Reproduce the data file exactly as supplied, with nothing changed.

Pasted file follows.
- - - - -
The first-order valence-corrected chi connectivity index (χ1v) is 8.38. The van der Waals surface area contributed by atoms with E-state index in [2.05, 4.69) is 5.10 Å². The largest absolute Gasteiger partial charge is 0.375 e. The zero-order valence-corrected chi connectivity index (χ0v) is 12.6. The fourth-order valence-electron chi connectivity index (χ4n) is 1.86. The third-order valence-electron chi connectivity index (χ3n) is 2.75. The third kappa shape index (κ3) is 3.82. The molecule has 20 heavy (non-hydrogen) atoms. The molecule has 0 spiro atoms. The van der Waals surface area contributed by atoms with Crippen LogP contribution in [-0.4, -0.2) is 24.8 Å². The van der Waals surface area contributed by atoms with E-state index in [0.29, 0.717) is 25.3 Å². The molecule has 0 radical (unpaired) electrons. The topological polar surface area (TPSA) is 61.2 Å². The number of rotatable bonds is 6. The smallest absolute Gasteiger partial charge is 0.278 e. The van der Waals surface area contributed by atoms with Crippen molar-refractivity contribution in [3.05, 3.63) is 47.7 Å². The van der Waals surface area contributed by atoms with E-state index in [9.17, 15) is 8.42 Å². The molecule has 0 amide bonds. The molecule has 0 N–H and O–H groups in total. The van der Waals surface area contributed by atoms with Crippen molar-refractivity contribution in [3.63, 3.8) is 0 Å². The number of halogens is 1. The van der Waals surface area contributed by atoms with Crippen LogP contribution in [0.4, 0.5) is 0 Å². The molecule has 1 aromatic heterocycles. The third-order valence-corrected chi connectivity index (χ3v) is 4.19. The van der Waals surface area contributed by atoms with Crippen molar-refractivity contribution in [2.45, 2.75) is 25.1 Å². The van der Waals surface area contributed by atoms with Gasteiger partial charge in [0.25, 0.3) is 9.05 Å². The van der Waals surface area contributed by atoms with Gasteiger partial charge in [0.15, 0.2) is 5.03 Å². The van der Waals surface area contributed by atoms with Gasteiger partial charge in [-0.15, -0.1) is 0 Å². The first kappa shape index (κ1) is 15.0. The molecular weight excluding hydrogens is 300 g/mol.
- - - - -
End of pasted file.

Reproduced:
The first-order valence-corrected chi connectivity index (χ1v) is 8.38. The van der Waals surface area contributed by atoms with E-state index in [2.05, 4.69) is 5.10 Å². The largest absolute Gasteiger partial charge is 0.375 e. The zero-order valence-corrected chi connectivity index (χ0v) is 12.6. The fourth-order valence-electron chi connectivity index (χ4n) is 1.86. The third-order valence-electron chi connectivity index (χ3n) is 2.75. The third kappa shape index (κ3) is 3.82. The molecule has 20 heavy (non-hydrogen) atoms. The molecule has 0 spiro atoms. The van der Waals surface area contributed by atoms with Crippen LogP contribution in [-0.4, -0.2) is 24.8 Å². The van der Waals surface area contributed by atoms with E-state index in [0.29, 0.717) is 25.3 Å². The molecule has 0 radical (unpaired) electrons. The topological polar surface area (TPSA) is 61.2 Å². The number of rotatable bonds is 6. The smallest absolute Gasteiger partial charge is 0.278 e. The van der Waals surface area contributed by atoms with Crippen molar-refractivity contribution in [3.05, 3.63) is 47.7 Å². The van der Waals surface area contributed by atoms with E-state index in [9.17, 15) is 8.42 Å². The molecule has 0 amide bonds. The molecule has 0 N–H and O–H groups in total. The van der Waals surface area contributed by atoms with Crippen molar-refractivity contribution in [3.63, 3.8) is 0 Å². The number of halogens is 1. The van der Waals surface area contributed by atoms with Crippen LogP contribution in [0.4, 0.5) is 0 Å². The molecule has 1 aromatic heterocycles. The third-order valence-corrected chi connectivity index (χ3v) is 4.19. The van der Waals surface area contributed by atoms with Crippen molar-refractivity contribution in [2.45, 2.75) is 25.1 Å². The van der Waals surface area contributed by atoms with Gasteiger partial charge in [0.25, 0.3) is 9.05 Å². The van der Waals surface area contributed by atoms with Gasteiger partial charge in [0.15, 0.2) is 5.03 Å². The van der Waals surface area contributed by atoms with Gasteiger partial charge in [-0.15, -0.1) is 0 Å². The first kappa shape index (κ1) is 15.0. The molecular weight excluding hydrogens is 300 g/mol.